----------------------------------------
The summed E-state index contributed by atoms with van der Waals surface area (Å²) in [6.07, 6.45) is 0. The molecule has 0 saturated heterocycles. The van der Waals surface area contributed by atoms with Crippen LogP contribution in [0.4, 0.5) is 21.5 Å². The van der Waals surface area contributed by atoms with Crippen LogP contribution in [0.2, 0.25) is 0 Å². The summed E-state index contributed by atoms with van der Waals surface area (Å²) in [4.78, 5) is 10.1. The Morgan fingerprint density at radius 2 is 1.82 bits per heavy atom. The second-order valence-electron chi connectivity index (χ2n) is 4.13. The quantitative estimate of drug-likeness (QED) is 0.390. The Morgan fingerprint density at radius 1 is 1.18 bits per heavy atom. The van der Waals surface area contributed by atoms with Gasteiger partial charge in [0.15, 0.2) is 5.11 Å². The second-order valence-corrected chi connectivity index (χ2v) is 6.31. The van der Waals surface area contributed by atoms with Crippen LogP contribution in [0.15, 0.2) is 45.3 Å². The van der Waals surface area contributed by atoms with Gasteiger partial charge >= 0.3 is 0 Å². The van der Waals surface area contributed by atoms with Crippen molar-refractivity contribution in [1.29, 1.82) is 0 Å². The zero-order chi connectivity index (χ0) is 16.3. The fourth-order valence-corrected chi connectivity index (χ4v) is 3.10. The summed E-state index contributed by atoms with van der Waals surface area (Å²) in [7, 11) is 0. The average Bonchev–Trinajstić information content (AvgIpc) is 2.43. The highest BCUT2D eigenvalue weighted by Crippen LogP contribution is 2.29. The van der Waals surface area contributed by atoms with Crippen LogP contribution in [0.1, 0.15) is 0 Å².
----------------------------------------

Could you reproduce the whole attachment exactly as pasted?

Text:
The summed E-state index contributed by atoms with van der Waals surface area (Å²) in [6.07, 6.45) is 0. The molecule has 0 saturated heterocycles. The van der Waals surface area contributed by atoms with Crippen LogP contribution in [0.4, 0.5) is 21.5 Å². The van der Waals surface area contributed by atoms with Crippen LogP contribution in [0.2, 0.25) is 0 Å². The summed E-state index contributed by atoms with van der Waals surface area (Å²) in [4.78, 5) is 10.1. The Morgan fingerprint density at radius 2 is 1.82 bits per heavy atom. The second-order valence-electron chi connectivity index (χ2n) is 4.13. The quantitative estimate of drug-likeness (QED) is 0.390. The Morgan fingerprint density at radius 1 is 1.18 bits per heavy atom. The van der Waals surface area contributed by atoms with Gasteiger partial charge in [0.15, 0.2) is 5.11 Å². The second-order valence-corrected chi connectivity index (χ2v) is 6.31. The van der Waals surface area contributed by atoms with Crippen LogP contribution in [0.15, 0.2) is 45.3 Å². The van der Waals surface area contributed by atoms with Gasteiger partial charge >= 0.3 is 0 Å². The van der Waals surface area contributed by atoms with Crippen molar-refractivity contribution in [1.29, 1.82) is 0 Å². The zero-order chi connectivity index (χ0) is 16.3. The fourth-order valence-corrected chi connectivity index (χ4v) is 3.10. The summed E-state index contributed by atoms with van der Waals surface area (Å²) in [7, 11) is 0. The average Bonchev–Trinajstić information content (AvgIpc) is 2.43. The highest BCUT2D eigenvalue weighted by Crippen LogP contribution is 2.29. The van der Waals surface area contributed by atoms with Crippen LogP contribution in [0.1, 0.15) is 0 Å².